Higher maternal age and assisted reproduction are both linked to congenital anomalies, including Down’s syndrome, heart defects and cleft palates, meaning that IVF babies conceived by older mothers are thought to be especially at risk.
But a study led by Michael Davies at the University of Adelaide, Australia, challenges this assumption. Analyzing births registered in the state of South Australia between 1986 and 2002, his team found that older women who conceived via IVF or intra-cytoplasmic sperm injection (ICSI) were less likely to have children with abnormalities.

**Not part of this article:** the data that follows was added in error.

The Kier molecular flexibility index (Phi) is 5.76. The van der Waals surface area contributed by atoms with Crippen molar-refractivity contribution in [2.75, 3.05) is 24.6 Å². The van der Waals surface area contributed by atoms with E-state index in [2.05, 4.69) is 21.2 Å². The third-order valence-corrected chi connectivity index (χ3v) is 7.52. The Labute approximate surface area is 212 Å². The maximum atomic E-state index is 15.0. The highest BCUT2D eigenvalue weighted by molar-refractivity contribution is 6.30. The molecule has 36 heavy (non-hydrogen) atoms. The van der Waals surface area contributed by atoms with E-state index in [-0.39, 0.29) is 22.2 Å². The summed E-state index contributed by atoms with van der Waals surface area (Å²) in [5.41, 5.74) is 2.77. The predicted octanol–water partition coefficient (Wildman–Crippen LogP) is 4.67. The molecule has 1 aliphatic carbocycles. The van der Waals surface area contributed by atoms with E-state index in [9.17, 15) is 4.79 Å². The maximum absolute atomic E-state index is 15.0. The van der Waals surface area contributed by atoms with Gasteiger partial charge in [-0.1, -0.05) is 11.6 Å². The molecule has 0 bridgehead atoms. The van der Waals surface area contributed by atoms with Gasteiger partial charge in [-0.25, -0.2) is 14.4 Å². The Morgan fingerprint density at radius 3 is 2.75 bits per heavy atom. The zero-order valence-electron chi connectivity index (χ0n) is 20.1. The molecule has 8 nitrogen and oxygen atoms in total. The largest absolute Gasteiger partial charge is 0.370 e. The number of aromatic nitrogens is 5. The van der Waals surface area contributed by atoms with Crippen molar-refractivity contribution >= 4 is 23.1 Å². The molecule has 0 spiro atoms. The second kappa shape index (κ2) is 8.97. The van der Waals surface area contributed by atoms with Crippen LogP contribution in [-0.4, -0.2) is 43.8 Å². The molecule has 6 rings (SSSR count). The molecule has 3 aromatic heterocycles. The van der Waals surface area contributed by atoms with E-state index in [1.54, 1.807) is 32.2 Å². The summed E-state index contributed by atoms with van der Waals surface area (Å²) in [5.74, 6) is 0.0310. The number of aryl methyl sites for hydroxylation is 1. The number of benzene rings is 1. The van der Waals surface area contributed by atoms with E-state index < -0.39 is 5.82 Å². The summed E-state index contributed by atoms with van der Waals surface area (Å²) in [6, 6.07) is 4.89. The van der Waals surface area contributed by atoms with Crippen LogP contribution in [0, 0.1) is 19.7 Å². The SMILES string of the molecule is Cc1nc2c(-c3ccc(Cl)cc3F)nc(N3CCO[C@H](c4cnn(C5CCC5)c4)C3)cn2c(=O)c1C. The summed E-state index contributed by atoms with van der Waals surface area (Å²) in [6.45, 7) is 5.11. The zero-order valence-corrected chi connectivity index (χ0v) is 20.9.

In addition, older women who had assisted pregnancies were less likely to have babies with birth defects than younger women who conceived using the same technologies.
One explanation for the results could be that the drugs used to stimulate ovulation during assisted reproduction have a protective effect on the development of an older women’s eggs, says Davies. While younger women receive these drugs during fertility treatments too, the effects may vary according to age, he suggests.
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